CPDLC: freeing up the radio waves
In areas with high densities of air traffic, the use of text messages between pilots and air traffic controllers is gaining ground. They complement voice messages and facilitate air traffic control as well as making it safer. Thanks to its expertise, the EUROCONTROL Experimental Centre (EEC) has played a major role in the development of Controller-Pilot Data Link communications (CPDLC) technology since its inception in the 1990s.
The growing density of air traffic raises numerous challenges. In certain very busy flight areas such as central European airspace, radio communications between pilots and air traffic controllers are reaching saturation point. According to Paul Conroy, an operations expert at EUROCONTROL, “controllers are reaching their limits in relation to the amount of time/work dedicated to voice exchanges.” In addition, the quality of voice communications is not always satisfactory.
EUROCONTROL Experimental Centre – a vital player
Against this background, text messages have emerged to complement voice communications. Controller-pilot data link communications (CPDLC) free up the radio waves and allow a better sharing and spread of workload between controllers. They have also paved the way for the automation of routine tasks and hence an increase in air traffic management capacity. Another advantage is that a text message is always intelligible (never garbled), which increases safety.
As a mandatory prerequisite for its implementation, data link had to be evaluated and validated by a series of simulation exercises and studies in very-high- density traffic conditions. According to Robin Deransy, an expert analyst in the field at the time, “the EUROCONTROL Experimental Centre, with its real-time simulator, played a major role in the validation of this operational concept.” Since 1995, numerous controllers and pilots have been exposed to CPDLC and to its possibilities thanks to their participation in simulations and validation activities at the EEC. “Human factors were at the core of these test sessions and we resolved numerous problems: we designed and tested new pilot-controller procedures and human-machine interfaces adapted to CPDLC.”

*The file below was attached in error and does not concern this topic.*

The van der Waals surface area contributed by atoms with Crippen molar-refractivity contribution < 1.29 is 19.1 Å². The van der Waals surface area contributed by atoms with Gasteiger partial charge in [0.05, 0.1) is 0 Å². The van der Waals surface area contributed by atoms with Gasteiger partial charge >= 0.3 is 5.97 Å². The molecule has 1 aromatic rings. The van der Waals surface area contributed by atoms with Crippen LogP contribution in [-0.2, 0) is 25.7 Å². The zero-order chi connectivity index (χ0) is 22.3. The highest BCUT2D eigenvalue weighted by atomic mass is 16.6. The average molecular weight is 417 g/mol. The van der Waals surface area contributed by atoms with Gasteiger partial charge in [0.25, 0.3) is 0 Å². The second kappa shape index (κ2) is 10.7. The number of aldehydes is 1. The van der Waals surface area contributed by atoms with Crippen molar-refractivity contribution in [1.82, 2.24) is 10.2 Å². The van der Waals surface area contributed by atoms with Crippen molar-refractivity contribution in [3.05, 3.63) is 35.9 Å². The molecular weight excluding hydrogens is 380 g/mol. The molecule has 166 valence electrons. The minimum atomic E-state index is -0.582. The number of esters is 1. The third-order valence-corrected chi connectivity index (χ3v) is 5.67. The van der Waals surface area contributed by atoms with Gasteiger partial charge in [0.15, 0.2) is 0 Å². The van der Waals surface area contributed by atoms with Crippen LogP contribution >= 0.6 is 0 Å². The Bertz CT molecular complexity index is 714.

Future development up to 2020
The impact of this work is significant. The extensive data set collected through these validations have informed and influenced the drafting of a European regulation concerning the mandatory introduction of CPDLC in airspace with a high density of traffic between now and 2020. In Robin Deransy’s opinion, “CPDLC is well on track, numerous national control centres have already started to adopt it.”